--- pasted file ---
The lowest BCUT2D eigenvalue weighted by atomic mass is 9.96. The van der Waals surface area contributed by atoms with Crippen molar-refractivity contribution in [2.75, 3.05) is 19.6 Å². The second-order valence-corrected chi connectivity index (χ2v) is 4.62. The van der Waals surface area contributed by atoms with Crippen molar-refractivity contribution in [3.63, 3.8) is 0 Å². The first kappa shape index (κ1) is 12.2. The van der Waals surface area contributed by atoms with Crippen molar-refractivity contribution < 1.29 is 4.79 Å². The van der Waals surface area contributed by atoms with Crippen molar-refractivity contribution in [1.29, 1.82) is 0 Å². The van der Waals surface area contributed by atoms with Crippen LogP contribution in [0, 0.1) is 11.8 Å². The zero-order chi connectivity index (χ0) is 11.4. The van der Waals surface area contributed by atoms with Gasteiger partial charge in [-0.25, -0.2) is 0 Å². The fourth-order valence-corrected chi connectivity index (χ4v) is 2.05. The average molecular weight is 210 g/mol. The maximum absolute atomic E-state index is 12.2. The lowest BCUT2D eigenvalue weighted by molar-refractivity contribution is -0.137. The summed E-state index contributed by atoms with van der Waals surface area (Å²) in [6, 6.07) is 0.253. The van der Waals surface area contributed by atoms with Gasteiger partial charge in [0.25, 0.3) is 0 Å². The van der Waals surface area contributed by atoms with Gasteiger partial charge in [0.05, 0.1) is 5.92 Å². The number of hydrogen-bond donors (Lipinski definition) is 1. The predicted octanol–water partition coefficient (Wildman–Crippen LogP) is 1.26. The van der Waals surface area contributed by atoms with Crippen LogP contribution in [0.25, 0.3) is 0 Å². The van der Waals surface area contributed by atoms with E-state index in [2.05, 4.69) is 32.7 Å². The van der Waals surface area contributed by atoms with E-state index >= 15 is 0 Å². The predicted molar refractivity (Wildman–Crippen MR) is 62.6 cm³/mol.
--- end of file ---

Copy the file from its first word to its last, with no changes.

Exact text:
The lowest BCUT2D eigenvalue weighted by atomic mass is 9.96. The van der Waals surface area contributed by atoms with Crippen molar-refractivity contribution in [2.75, 3.05) is 19.6 Å². The second-order valence-corrected chi connectivity index (χ2v) is 4.62. The van der Waals surface area contributed by atoms with Crippen molar-refractivity contribution in [3.63, 3.8) is 0 Å². The first kappa shape index (κ1) is 12.2. The van der Waals surface area contributed by atoms with Crippen molar-refractivity contribution < 1.29 is 4.79 Å². The van der Waals surface area contributed by atoms with Crippen molar-refractivity contribution in [1.29, 1.82) is 0 Å². The van der Waals surface area contributed by atoms with Crippen LogP contribution in [0, 0.1) is 11.8 Å². The zero-order chi connectivity index (χ0) is 11.4. The van der Waals surface area contributed by atoms with Gasteiger partial charge in [-0.25, -0.2) is 0 Å². The fourth-order valence-corrected chi connectivity index (χ4v) is 2.05. The average molecular weight is 210 g/mol. The maximum absolute atomic E-state index is 12.2. The lowest BCUT2D eigenvalue weighted by molar-refractivity contribution is -0.137. The summed E-state index contributed by atoms with van der Waals surface area (Å²) in [6, 6.07) is 0.253. The van der Waals surface area contributed by atoms with Gasteiger partial charge in [0.25, 0.3) is 0 Å². The van der Waals surface area contributed by atoms with Gasteiger partial charge in [0.05, 0.1) is 5.92 Å². The number of hydrogen-bond donors (Lipinski definition) is 1. The predicted octanol–water partition coefficient (Wildman–Crippen LogP) is 1.26. The van der Waals surface area contributed by atoms with Crippen LogP contribution in [0.25, 0.3) is 0 Å². The van der Waals surface area contributed by atoms with E-state index in [2.05, 4.69) is 32.7 Å². The van der Waals surface area contributed by atoms with E-state index >= 15 is 0 Å². The predicted molar refractivity (Wildman–Crippen MR) is 62.6 cm³/mol.